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A high school classroom with students sitting at their desks while listening to a lecture. A student in the center of the image has raised a hand and is smiling while waiting to be called on.

Predicting Success for Students with Autism

The transition from high school to adulthood can be difficult for teens with autism, who may not be ready to thrive as young adults in typical college or workplace scenarios. Research shows that many teens with autism have trouble with core aspects of adult life, such as enrolling in college, obtaining a job or living away from home. This difficulty is even more pronounced for young adults with autism than it is for their peers who have other types of disabilities.

For example, a 2015 study showed that only 44% of high school graduates with autism enrolled in any form of postsecondary education within eight years of leaving high school as compared to over 60% of young adults with disabilities generally. The same study showed that for young adults with autism, fewer than 60% had obtained work in paid employment within eight years of leaving high school, as compared to 91% of young adults with disabilities generally.

These statistics point to tens of thousands of adults in New York state with autism who have untapped career potential and who receive significant financial support from family and/or government benefits.

Hoping to understand what high school experiences are important for improving these outcomes, researchers at Cornell ILR’s Yang-Tan Institute on Employment and Disability, and at Abt Associates, are nearing the end of a three-year study, the Autism Transition to Adulthood Initiative (ATTAIN). Led by principal investigator Leslie Shaw, a research associate at the Yang-Tan Institute, and funded by a gift from K. Lisa Yang ’74, the study asked which high school experiences correlate with improved outcomes for adults with autism by conducting a survey with a nationally representative sample of 272 people with autism. The study looked at three types of improved outcomes: attending any form of postsecondary education, becoming employed and living independently outside the family home.

Using a variety of methods, the researchers have identified these experiences, which they call “predictors of success.” In short, out of 23 predictors of success that had been previously identified as assisting students with any sort of disability, the study found 19 predictors that apply to students with autism. Out of these 19 predictors, they found several that correlate with at least two improved outcomes.

These key predictors are:

  • Being included in general education with others who do not have disabilities
  • Being employed while still in high school
  • Applying skills learned in high school to the community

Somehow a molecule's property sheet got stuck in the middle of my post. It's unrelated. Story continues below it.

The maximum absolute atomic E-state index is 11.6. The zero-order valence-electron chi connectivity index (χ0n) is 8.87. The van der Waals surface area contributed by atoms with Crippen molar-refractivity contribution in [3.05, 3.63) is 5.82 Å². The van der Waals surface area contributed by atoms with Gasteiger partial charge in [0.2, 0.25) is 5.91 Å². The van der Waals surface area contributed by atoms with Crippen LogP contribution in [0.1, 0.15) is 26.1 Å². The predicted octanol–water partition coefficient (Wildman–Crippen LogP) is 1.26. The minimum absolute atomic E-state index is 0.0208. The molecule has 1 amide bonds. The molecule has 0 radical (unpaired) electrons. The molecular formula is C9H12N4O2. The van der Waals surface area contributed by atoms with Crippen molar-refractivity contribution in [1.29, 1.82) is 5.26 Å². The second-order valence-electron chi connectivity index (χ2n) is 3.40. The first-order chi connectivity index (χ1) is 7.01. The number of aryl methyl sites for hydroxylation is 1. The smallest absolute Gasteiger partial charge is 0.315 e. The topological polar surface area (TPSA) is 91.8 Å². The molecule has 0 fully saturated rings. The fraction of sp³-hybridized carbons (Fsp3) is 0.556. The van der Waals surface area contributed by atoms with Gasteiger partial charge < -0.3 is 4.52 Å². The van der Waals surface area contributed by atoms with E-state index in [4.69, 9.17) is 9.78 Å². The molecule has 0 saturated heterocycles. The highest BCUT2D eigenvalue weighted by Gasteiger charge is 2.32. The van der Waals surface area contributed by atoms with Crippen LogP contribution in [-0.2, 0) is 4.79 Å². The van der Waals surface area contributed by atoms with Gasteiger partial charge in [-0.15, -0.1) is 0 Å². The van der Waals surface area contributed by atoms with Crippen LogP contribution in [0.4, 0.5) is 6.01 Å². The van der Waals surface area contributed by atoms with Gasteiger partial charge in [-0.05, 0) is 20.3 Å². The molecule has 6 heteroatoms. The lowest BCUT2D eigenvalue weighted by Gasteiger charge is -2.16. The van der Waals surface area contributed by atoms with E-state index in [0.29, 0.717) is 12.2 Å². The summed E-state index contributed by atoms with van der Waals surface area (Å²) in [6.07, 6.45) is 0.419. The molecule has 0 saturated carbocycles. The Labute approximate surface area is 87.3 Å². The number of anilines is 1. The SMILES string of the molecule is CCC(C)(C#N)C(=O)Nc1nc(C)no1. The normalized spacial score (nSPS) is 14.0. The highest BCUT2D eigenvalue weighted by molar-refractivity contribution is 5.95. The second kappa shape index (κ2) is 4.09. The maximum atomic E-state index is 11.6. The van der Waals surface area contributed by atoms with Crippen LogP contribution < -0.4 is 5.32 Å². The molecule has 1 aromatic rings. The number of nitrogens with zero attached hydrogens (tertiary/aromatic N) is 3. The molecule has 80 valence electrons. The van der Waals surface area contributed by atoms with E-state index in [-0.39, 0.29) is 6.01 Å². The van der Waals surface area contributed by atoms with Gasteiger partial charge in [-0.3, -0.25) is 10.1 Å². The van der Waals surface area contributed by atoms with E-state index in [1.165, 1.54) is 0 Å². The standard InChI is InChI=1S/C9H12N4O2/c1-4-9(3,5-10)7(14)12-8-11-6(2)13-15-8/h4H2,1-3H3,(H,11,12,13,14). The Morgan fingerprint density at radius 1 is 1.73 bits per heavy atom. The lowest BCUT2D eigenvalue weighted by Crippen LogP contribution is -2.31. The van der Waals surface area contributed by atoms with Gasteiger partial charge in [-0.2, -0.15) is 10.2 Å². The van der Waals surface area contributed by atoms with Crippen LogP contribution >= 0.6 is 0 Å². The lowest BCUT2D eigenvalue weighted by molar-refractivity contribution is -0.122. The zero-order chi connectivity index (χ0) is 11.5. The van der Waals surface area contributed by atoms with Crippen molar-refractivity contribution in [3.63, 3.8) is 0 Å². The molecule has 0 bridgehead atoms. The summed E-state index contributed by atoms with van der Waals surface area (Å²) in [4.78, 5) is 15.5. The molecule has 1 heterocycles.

• Living away from home while in high school
  • Receiving instruction to assess career options

The most important predictor was being included in general education; it correlated with success in all three outcome areas.

“The results of ATTAIN point to concrete activities that I can advocate for with my son’s school or facilitate myself that will help him succeed. I can use the results of this study to help my son have a richer life after he leaves school.” —parent associated with the study

The next step for the ATTAIN team is to pilot an intervention for students with autism that will focus on experiences and skills expected to increase the odds of postschool success in all three areas of education, employment and independent living.

Anyone interested in understanding ATTAIN more fully can visit the project website at Resources available on the site include a policy brief and a downloadable checklist for use by students, parents and educators. The site also has recorded webinars that discuss project details.

Other ATTAIN researchers are Katie Brendli Brown, extension associate at the Yang-Tan Institute, and Hassan Enayati, senior research associate at Abt Associates. Enayati, who previously worked at the Yang-Tan Institute, initiated ATTAIN after the New York state Promoting the Readiness of Minors in Supplemental Security Income (PROMISE) project ended in 2019. PROMISE investigated predictors for success for New York state high schoolers with disabilities receiving Supplemental Security Income, a federal benefits program available to youth with disabilities from low- or no-income families.

The ATTAIN team also studied recent outcomes for youth with disabilities who had participated in the PROMISE project — more information is on the website.

Note: This article uses a “person-first” approach to refer to autism. However, some people prefer an “identity-first” approach. For example, the phrase “person with autism” is in person-first style, but “autistic person” is identity-first. When referring to a specific person who has autism, it is best to use the approach that they prefer.

Providing practical information to transition specialists, educators, policymakers and others who assist people with disabilities is a core focus for the Yang-Tan Institute, which is part of the Cornell ILR School. Its mission is to advance knowledge, policies and practice that enhance equal opportunities for all people with disabilities. Its research, training and technical resources expand knowledge about disability inclusion, leading to positive change. The institute currently leads over a dozen active projects. They include the Northeast ADA Center, the Employer Assistance and Resource Network on Disability Inclusion (EARN) and the Center for Advancing Policy on Employment for Youth.